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The Continuous Update Project (CUP) is an ongoing program that analyzes global research on how diet, nutrition and physical activity affect cancer risk and survival.

A major milestone in cancer research, the Third Expert Report analyzes and synthesizes the evidence gathered in CUP reports and serves as a vital resource for anyone interested in preventing cancer.

AICR has pushed research to new heights, and has helped thousands of communities better understand the intersection of lifestyle, nutrition, and cancer.

Read real-life accounts of how AICR is changing lives through cancer prevention and survivorship.

We bring a detailed policy framework to our advocacy efforts, and provide lawmakers with the scientific evidence they need to achieve our objectives.

AICR champions research that increases understanding of the relationship between nutrition, lifestyle, and cancer.

AICR’s resources can help you navigate questions about nutrition and lifestyle, and empower you to advocate for your health.

AICR is committed to putting what we know about cancer prevention into action. To help you live healthier, we’ve taken the latest research and made 10 Recommendations for Cancer Prevention.

Recommendation

Limit Consumption of Red and Processed Meat

Eat no more than moderate amounts of red meat, such as beef, pork, and lamb. Eat little, if any, processed meat.

You don’t have to eat red meat to get the nutrients you need, but eating moderate amounts provides a good source of protein, iron, zinc, and vitamin B12. However, eating more than 18 oz. of red meat weekly can increase your cancer risk.  If you eat red meat, limit the consumption to no more than 3 portions a week or about 12-18 ounces (cooked).  Eat little, if any, processed meat.

Reduce your consumption.

Think of lean meat as a side dish.

In your blueprint to beat cancer, it helps to think of animal proteins like fish, poultry, and lean red meat as a complement to your mostly plant-based meals. Load your plate with greens and grains, and let meat be a secondary focus of your meal.

Go meatless now and then.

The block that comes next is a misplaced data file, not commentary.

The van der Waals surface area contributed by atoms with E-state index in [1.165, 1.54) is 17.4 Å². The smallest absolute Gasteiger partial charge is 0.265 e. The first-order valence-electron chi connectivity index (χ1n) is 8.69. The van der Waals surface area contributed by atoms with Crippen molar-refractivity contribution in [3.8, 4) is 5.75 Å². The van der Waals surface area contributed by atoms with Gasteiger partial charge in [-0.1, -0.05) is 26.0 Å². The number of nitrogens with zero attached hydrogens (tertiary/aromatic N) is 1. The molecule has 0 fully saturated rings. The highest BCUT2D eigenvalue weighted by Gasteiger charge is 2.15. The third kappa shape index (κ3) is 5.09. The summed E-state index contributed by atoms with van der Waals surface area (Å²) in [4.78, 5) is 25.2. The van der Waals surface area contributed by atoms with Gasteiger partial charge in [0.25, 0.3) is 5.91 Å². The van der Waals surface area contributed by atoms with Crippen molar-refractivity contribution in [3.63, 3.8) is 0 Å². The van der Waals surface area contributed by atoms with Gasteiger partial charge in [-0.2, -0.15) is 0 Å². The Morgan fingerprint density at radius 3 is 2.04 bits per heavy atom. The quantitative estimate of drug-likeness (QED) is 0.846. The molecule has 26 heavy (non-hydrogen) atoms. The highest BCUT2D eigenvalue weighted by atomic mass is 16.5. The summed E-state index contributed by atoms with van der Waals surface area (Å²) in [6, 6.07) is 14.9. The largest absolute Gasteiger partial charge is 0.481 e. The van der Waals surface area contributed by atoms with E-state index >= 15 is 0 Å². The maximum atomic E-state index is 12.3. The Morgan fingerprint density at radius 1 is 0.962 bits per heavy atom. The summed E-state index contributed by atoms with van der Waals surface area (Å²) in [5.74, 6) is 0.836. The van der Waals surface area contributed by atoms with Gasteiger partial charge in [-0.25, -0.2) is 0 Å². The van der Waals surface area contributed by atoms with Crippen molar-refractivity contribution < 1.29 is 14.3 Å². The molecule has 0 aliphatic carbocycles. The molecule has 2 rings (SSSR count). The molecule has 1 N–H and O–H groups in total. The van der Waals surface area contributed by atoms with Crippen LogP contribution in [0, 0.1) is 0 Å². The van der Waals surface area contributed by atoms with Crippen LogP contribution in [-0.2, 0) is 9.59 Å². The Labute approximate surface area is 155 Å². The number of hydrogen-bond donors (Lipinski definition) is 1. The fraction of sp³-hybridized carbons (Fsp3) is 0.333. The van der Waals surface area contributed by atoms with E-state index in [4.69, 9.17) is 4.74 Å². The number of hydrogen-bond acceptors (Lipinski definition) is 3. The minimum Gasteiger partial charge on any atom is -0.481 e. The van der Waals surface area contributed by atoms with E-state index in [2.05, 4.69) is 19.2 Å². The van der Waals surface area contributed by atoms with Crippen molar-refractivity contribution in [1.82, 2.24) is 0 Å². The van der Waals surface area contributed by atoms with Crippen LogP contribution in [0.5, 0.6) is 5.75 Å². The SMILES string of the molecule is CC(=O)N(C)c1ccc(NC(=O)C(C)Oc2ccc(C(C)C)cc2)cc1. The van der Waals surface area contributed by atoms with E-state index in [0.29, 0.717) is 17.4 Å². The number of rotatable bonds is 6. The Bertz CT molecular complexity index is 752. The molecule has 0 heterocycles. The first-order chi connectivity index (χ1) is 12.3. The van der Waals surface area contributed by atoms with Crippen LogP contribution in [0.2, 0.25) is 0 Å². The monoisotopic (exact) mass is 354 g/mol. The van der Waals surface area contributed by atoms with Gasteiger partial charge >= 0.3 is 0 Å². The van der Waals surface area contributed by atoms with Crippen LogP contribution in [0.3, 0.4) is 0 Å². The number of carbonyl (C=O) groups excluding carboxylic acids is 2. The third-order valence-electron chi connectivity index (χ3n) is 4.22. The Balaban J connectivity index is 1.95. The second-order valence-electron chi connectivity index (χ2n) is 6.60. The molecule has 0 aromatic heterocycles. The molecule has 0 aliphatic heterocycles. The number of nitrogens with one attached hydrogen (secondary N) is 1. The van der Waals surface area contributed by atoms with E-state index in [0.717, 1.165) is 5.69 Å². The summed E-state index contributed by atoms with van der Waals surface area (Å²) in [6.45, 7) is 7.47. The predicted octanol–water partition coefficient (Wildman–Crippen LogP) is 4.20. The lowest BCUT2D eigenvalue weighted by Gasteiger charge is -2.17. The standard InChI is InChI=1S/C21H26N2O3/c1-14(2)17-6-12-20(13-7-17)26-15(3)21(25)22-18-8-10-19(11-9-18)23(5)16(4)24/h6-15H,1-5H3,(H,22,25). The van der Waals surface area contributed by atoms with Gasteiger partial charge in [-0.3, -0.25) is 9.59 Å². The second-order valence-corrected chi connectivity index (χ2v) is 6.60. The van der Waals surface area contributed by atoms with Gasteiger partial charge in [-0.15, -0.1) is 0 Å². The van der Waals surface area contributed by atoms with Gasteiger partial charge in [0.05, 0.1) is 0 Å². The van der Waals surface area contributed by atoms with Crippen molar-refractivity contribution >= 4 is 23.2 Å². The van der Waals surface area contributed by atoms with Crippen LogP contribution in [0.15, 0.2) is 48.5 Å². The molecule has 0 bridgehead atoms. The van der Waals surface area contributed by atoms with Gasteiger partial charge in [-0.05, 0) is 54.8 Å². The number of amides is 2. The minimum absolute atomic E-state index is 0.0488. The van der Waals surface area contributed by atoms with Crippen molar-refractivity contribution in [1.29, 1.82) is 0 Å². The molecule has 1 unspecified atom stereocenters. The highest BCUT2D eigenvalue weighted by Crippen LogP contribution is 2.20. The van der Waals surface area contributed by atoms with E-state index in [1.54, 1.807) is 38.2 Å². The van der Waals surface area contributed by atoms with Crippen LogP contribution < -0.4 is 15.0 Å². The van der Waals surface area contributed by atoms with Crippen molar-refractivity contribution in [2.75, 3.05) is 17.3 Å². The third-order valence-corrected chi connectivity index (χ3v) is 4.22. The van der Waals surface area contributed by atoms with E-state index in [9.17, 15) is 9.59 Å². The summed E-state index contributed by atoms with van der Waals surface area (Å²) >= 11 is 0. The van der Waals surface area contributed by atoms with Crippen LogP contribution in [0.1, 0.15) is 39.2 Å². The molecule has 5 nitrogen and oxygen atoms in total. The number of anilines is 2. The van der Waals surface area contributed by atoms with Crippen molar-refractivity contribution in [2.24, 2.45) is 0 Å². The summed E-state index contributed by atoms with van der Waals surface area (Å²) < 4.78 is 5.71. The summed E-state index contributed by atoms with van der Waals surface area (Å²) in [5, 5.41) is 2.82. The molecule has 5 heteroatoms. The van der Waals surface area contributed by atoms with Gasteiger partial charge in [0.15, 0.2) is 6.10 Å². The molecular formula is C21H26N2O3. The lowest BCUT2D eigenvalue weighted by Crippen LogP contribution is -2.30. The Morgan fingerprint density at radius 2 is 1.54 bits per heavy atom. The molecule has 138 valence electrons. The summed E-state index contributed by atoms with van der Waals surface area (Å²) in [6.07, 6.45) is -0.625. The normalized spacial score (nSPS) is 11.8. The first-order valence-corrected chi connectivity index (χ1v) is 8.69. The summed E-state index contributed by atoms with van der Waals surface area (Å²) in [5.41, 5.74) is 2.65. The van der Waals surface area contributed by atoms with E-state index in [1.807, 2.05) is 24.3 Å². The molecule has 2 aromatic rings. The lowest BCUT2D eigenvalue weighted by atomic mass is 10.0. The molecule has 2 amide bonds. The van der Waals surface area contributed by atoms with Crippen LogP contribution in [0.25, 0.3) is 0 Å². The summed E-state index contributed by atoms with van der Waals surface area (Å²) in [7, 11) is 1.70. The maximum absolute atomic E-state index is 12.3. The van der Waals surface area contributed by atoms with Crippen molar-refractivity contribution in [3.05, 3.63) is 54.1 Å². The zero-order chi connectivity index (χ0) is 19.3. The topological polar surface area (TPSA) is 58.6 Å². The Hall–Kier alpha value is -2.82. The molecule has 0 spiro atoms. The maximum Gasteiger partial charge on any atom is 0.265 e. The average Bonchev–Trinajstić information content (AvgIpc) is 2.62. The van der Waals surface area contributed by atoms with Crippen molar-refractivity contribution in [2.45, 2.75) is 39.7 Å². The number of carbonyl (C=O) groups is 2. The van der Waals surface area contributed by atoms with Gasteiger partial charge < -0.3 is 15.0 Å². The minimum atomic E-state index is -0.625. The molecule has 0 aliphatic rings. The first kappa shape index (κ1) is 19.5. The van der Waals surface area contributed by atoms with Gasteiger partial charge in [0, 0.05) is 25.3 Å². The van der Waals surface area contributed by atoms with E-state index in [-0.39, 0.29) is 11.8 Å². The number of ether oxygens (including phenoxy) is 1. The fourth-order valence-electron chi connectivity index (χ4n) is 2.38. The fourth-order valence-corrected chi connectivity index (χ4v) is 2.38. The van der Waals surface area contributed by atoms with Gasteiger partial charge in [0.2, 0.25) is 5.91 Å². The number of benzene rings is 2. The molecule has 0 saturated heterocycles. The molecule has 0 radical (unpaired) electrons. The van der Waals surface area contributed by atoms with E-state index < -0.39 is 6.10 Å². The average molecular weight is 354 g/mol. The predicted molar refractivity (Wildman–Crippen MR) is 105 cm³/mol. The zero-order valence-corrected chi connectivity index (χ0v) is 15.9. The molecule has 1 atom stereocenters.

Don’t feel like every meal you make has to include meat. Have fun exploring plant-based recipes, and enjoy some lunches and dinners that are entirely plant-based. The next time you make chili, for instance, consider adding extra kidney beans in place of ground beef. You’ll save money and enjoy a flavorful dish that lowers your cancer risk.

Load up on the good stuff.

Remember, no matter what type of meat you eat, plant-based foods should make up two thirds (or more!) of any meal, while one third or less should be made up of animal proteins such as seafood, poultry and dairy foods and occasionally lean and red meat.

Skip the processed meats.

Processed meats have been smoked, cured, salted, fermented or had preservatives added to them.  Instead of eating hot dogs, bacon, sausage and deli meats, go for fresh roasted poultry, nut butters, hummus, and other bean spreads for sandwiches and other dining options.

Research suggests that eating more than 12 to 18 ounces per week of red meat increases risk of colorectal cancer.

Studies show that putting a lot of red meat on your plate often crowds out whole grains, vegetables, fruits, beans and other plant-based foods that can prevent cancer.

How much lean red meat fits into a healthy diet?

A combination of three moderate portions of 4 to 6 ounces of cooked red meat comes out to 12 to 18 ounces weekly.  A moderate portion of meat equals 1 to 2 decks of cards.  When you prepare lean hamburger, steak, pork roast, or lamb chops keep in mind that meat shrinks as it cooks.  Use this rule of thumb, a 4 ounce uncooked portion shrinks to 3 ounces cooked.

What about processed meat?

Processed meat contains high amounts of saturated fat, salt, and chemical additives.  Eating processed meat regularly can lead to weight gain, and can put you at increased risk for colorectal cancer. Most of the time, it’s best to stay away from processed meat like ham, hot dogs, deli cuts, bacon, and sausages (including sausage and bacon made from chicken and turkey).

Processed meat is high in heme iron.  In addition, some of the preservation methods used in producing processed meat (which include smoking, curing and salting, and the addition of chemical preservatives) have been shown to cause cancer in laboratory studies.

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The choices we make each day can help reduce our risk of cancer.
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